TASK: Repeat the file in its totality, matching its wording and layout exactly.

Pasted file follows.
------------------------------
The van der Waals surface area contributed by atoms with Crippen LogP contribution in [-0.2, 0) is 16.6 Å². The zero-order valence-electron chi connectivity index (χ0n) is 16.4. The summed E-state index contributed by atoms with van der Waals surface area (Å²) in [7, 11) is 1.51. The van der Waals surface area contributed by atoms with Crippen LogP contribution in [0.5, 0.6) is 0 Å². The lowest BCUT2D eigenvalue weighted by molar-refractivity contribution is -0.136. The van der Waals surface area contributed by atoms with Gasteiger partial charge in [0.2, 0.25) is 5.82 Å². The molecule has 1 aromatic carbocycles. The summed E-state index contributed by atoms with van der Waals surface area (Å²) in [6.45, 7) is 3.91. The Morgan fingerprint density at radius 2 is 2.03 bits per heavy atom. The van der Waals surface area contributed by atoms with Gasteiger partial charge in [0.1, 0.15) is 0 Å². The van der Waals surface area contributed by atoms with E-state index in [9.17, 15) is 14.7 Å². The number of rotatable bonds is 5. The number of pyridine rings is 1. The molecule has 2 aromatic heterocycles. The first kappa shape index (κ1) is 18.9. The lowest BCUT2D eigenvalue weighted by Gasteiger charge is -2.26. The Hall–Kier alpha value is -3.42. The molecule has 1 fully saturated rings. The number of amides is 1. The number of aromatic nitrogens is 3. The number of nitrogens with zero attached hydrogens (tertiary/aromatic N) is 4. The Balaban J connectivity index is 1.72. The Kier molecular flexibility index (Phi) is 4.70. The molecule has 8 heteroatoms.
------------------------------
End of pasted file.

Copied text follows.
The van der Waals surface area contributed by atoms with Crippen LogP contribution in [-0.2, 0) is 16.6 Å². The zero-order valence-electron chi connectivity index (χ0n) is 16.4. The summed E-state index contributed by atoms with van der Waals surface area (Å²) in [7, 11) is 1.51. The van der Waals surface area contributed by atoms with Crippen LogP contribution in [0.5, 0.6) is 0 Å². The lowest BCUT2D eigenvalue weighted by molar-refractivity contribution is -0.136. The van der Waals surface area contributed by atoms with Gasteiger partial charge in [0.2, 0.25) is 5.82 Å². The molecule has 1 aromatic carbocycles. The summed E-state index contributed by atoms with van der Waals surface area (Å²) in [6.45, 7) is 3.91. The Morgan fingerprint density at radius 2 is 2.03 bits per heavy atom. The van der Waals surface area contributed by atoms with Gasteiger partial charge in [0.1, 0.15) is 0 Å². The van der Waals surface area contributed by atoms with E-state index in [9.17, 15) is 14.7 Å². The number of rotatable bonds is 5. The number of pyridine rings is 1. The molecule has 2 aromatic heterocycles. The first kappa shape index (κ1) is 18.9. The lowest BCUT2D eigenvalue weighted by Gasteiger charge is -2.26. The Hall–Kier alpha value is -3.42. The molecule has 1 fully saturated rings. The number of amides is 1. The number of aromatic nitrogens is 3. The number of nitrogens with zero attached hydrogens (tertiary/aromatic N) is 4. The Balaban J connectivity index is 1.72. The Kier molecular flexibility index (Phi) is 4.70. The molecule has 8 heteroatoms.